The scope and particularly the proximal end thereof may take various forms. By way of example, one relatively simple form for the proximal end 26 of the scope is schematically illustrated in FIG. 2. Here the fiber optic bundle is shown as two portions, mainly a central portion 36 carrying the image focused onto the proximal end thereof to the opposite end of the bundle for pickup by the video camera 32, and a circumferential portion 38 for carrying light from the light source 28 (See FIG. 1) through the dome-shaped transparent cap 40 to illuminate the surrounding tissue. The image of the illuminated tissue is focused by a lens 42 onto the end 44 of the central portion 36 of the fiber optic bundle, the design and optical characteristics of the cap 40 also being important in the imaging system. In general the tip of the fiber optic bundle, cap 40, lens 42 etc. will be a rigid assembly, though the remainder of the fiber optic bundle down to a position adjacent the opposite end thereof will in general be left flexible, the same in general being covered with a flexible sheath 46 extending from cap 40 over most of the remaining scope length. Finally, also shown in FIG. 2 is the proximal end of the stent 24, the same typically being tapered as shown to help in opening an obstruction for the passage of the stent therethrough.
The light source 28 (See FIG. 1) may be a conventional light source for such purposes and for that matter, the size of the fiber optic elements used for carrying the light to the distal end 26 of the scope 20 may be larger than the fiber optic elements in the central section 36 (See FIG. 2) of the scope as the fiber optic elements in the central section 36 should be as small as reasonably practical to provide good resolution in the image picked up by the video camera 32 and displayed on the video monitor 34. In that regard, with respect to lighting, solid state video cameras have excellent sensitivity, and if necessary, image repetition rates may be purposely reduced to increase the sensitivity of the camera as obstructions, when encountered, normally will be viewed in a still or near still condition. Also regarding resolution, as stated before, small diameter fiber optic elements should be used to provide good resolution in the resulting image, though it should be noted that because the present invention provides a direct vision capability in a medical procedure wherein no similar direct vision capability was available in the prior art, an image of somewhat limited resolution is still highly useful for the intended purpose (if desired, computer enhancement of the video image could be incorporated). Finally, for training purposes, insurance records, malpractice defense or merely later reference, a video recorder 46 may be used to video tape the entire procedure.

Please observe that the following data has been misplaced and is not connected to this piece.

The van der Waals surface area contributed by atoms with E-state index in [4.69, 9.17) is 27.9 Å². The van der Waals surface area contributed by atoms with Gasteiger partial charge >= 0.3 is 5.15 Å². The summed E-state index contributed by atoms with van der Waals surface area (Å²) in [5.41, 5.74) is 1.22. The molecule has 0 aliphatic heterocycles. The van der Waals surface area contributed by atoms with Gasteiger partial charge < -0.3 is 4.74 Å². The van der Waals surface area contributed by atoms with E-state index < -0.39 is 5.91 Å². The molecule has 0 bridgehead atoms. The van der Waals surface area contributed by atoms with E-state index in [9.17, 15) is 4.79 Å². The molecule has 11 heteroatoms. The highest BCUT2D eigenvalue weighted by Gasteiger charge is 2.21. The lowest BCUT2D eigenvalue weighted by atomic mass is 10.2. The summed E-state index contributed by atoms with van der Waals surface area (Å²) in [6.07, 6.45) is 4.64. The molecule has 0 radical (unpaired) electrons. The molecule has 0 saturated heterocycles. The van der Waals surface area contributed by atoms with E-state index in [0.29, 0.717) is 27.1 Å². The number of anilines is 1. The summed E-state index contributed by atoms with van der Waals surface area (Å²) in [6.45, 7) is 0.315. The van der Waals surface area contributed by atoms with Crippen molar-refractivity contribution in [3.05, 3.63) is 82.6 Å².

Now referring to FIG. 3, an alternate embodiment may be seen. In this embodiment, the scope is generally the same design as that illustrated in FIG. 2, though it is fabricated in an even smaller form and located off axis, with the flexible sheathing 46a being larger and having an auxiliary passage 48 therein for irrigation purposes, for lithotripsy purposes, for injection of a radiopaque material, etc. This auxiliary opening may be smaller than, approximately equal to or even larger than the scope as desired. Of course, the outer diameter of the flexible sheath 46a would be sized to be compatible with standard open-ended stents 24 so as to serve as the guide wire therefore as hereinbefore described. In that regard, assuming the assembly is sufficiently flexible, opening 48 might also be used to receive a guide wire to temporarily stiffen the assembly as may be required from time to time, much like two-piece guide wire assemblies of the prior art. The opposite end 48a of the port is accessible from adjacent the opposite end of the scope, as shown schematically in FIG. 4.
In the embodiment of FIG. 3, the scope is in effect displaced off axis and accordingly may image part of the ureter circumference better than other parts. On the other hand, the scope may be manipulated in rotation to better view anything desired to be viewed by the urologist. Further, the non-symmetrical tip of FIG. 3 may assist in negotiating past obstructions by allowing the manipulation of the scope tip to the best region for encouraging the obstruction open and the passage of the assembly therethrough. For this purpose, the camera 32 and light source 28 (See FIG. 1) may be rotated with the scope, though it is more convenient to mount the scope with respect to the lensing system for the camera 32 on a rotary support so that the image plane of the fiber optic bundle as viewed by the camera is rotatable with respect to the camera while being maintained at the proper axial position with respect to the lensing system. Further, the light system 28 and the length of the fiber optic bundle extending thereto may be proportioned and positioned so that a number of full turns of the scope may be made without moving the light system 28 by merely winding the lighting fiber optic bundle portion around the viewing fiber optic bundle portion as the scope is rotated, or alternatively, a rotatable light system may be used.